Friday, January 25, 2013

On another note

Hands up all those who thought that the high street was dying because it was being taken over by various chains. Ha! You were all wrong. The high street is dying now when those chains are going out of business.
The recent woes of entertainment retailer HMV, coupled with the collapse of camera retailer Jessops, DVD rental chain Blockbuster and the electronics retailer Comet, have all led to much talk of the death of the high street.
But, as this article tells us, one chain is surviving (even though the Notting Hill Gate branch had given way to Jamie Oliver's emporium) and that is W. H. Smith.

The Smith collapse has been predicted for years and yet it stubbornly keeps not happening.
Although its Christmas trading statement for the 20 weeks to 20 January 2013 was less than sparkling — total sales down 4%, with like-for-like down 5% — Peter Saville, partner at advisory and restructuring firm Zolfo Cooper in London, noted: “These results are disappointing rather than disastrous. In these market conditions, a 5% sales decline combined with gross margin improvement isn’t a crisis — especially for WHSmith, which is heavily exposed to the turbulence of the current retail market.”
It seems that the outgoing CEO, Kate Swann got out of recorded music and DVDs in good time and turned back to stationery and books.

The same article gives a brief history of the chain, which can be said to be a fairly typical British success story, which is why, I suppose, one cheers it on. The thought of a large chain that started "as a tiny “newswalk” ie paper round, in 1792 in Little Grosvenor Street in Mayfair, next to Berkeley Square" is rather jolly. The rest of the history is also entertaining.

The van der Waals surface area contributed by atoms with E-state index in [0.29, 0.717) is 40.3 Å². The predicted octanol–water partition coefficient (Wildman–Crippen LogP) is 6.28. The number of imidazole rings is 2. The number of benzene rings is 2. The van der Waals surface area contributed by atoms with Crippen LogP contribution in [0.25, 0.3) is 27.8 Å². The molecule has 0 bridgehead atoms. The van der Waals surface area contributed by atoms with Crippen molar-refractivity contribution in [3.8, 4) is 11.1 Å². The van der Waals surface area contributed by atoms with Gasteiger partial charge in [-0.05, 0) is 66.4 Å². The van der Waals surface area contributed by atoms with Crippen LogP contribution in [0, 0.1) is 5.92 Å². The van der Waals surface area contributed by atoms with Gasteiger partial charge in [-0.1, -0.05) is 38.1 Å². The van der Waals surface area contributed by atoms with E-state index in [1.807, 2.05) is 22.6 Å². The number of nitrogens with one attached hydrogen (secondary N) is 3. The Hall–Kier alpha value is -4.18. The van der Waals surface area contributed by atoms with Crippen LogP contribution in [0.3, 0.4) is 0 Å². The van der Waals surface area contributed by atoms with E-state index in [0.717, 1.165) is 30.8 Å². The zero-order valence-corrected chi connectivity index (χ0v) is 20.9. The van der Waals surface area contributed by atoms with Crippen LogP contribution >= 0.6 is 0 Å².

I am, however, astonished at the article not talking about other details, in particular the lending library and, of course, the career of Mr W. H. Smith II who became an MP in 1868 rising to the position of First Lord of the Admiralty in 1877. This is of particular interest because it has always been assumed that the character of Sir Joseph Porter KCB, "the ruler of the Queen's Navee" in Gilbert and Sullivan's HMS Pinafore was based on Mr Smith. To be fair, W. S. Gilbert always denied that and there is a theory that it was his predecessor that was the butt of the mockery.

Oh really, we cannot stop there. Here is "When I was a lad ..." performed by Richard Sheldon and the Opera A La Carte. (Yes, it is an American company.)



  1. Ah, memories...I was first on stage in the school production. As the Bosun I had a thing about Little Buttercup - pity she was twice my age. We were better than D'Oyly Carte - honest. 100 years of the sole right of professional production made them stale. Now that the copyright's expired, the Yanks are showing them how it SHOULD be done.

    1. I remember going to some of the D'Oyly Carte productions and quite enjoying them but they did get a little samey after a while. Long copyrights are not particularly good things. The various ages in that play are a little iffy, anyway. Don't the captain and Little Buttercup, who was his wet nurse, marry at the end?

    2. Yes, very dodgy. And in our school production Ralph Rackstraw (40-odd) got off with Josephine (15), and not just on stage.